Sharing knowledge and opinion

Talking to each other – the answer to achieving the NHS Long Term Plan

The Long Term Plan (LTP) sets out a phased approach to support trusts in achieving industry-wide goals around improving performance, value and healthcare across the NHS. It’s helping all stakeholders keep focus and encouraging them to work together to unlock operational efficiencies and opportunities for better patient care.

Two key aspects of the LTP are integration and culture.

When it comes to integration, trusts are getting IT systems talking to each other by working with a number of specialist systems that can easily interface with a hospital’s existing PAS and pathology systems. As a result, data from multiple sources is being consolidated and a single view of a patient’s record created. This is enabling multi-disciplinary clinical teams to access information whenever there is patient interaction. It’s no longer about the NHS having one big system, it’s about there being one source of information that can be shared on a departmental, trust, regional and national level.

Culturally, staff are seeing the impact different technology is having on transforming day-to-day practices. Acceptance of the need to digitalise and the adoption of technology continues to increase, which is creating a virtuous circle. Time is being saved by removing the need to manually enter data into systems from paper-based records. The better allocation and management of resources is leading to more meaningful time being spent with patients and is allowing for the delivery of improved patient care. Never more so than within diabetes care, with patients often interacting with different clinical teams for different treatments, including their GP, inpatient specialist nurses, dietitians as well as eye and foot specialists. The importance of such collaboration will continue to grow with the rising number of diabetes patients in the UK.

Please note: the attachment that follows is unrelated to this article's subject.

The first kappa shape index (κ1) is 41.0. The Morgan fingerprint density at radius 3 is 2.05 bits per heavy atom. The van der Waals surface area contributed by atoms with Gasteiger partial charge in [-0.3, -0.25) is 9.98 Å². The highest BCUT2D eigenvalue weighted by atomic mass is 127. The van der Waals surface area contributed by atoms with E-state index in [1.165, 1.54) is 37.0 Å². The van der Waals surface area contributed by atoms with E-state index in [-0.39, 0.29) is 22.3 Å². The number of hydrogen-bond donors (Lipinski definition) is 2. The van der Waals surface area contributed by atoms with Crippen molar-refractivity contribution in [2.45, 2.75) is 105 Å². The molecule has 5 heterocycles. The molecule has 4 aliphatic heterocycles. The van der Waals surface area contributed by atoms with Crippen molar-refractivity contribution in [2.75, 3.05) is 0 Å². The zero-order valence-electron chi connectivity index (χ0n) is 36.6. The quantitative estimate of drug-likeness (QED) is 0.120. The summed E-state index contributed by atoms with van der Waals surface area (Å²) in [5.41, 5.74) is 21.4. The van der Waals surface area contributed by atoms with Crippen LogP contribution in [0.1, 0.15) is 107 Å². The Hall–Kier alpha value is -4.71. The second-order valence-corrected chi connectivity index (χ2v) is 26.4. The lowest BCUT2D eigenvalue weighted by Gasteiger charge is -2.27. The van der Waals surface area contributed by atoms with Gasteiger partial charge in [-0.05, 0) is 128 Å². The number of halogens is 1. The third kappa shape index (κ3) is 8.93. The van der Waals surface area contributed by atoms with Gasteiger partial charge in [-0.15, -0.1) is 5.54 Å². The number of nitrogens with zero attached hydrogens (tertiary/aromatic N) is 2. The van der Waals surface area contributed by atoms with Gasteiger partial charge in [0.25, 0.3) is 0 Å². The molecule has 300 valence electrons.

There is also a big culture shift in how specialist suppliers are working together to provide advanced technology and systems to the NHS and ensure these are able to integrate with one another. Suppliers, trusts and policymakers are becoming more closely aligned in their approach, putting their commercial differences aside, to come together to improve integrated care by enabling GPs and consultants to see the same patient data. InterOpen, for example, is leading the way in forging these alliances.

Whilst it may seem that there is a lot still to do in order to reach the goals laid out in the LTP, there is much progress being made and this needs to continue and expand. Trusts should ensure they share their successes, learn from each other, and work closely with trusted partners to join up IT systems.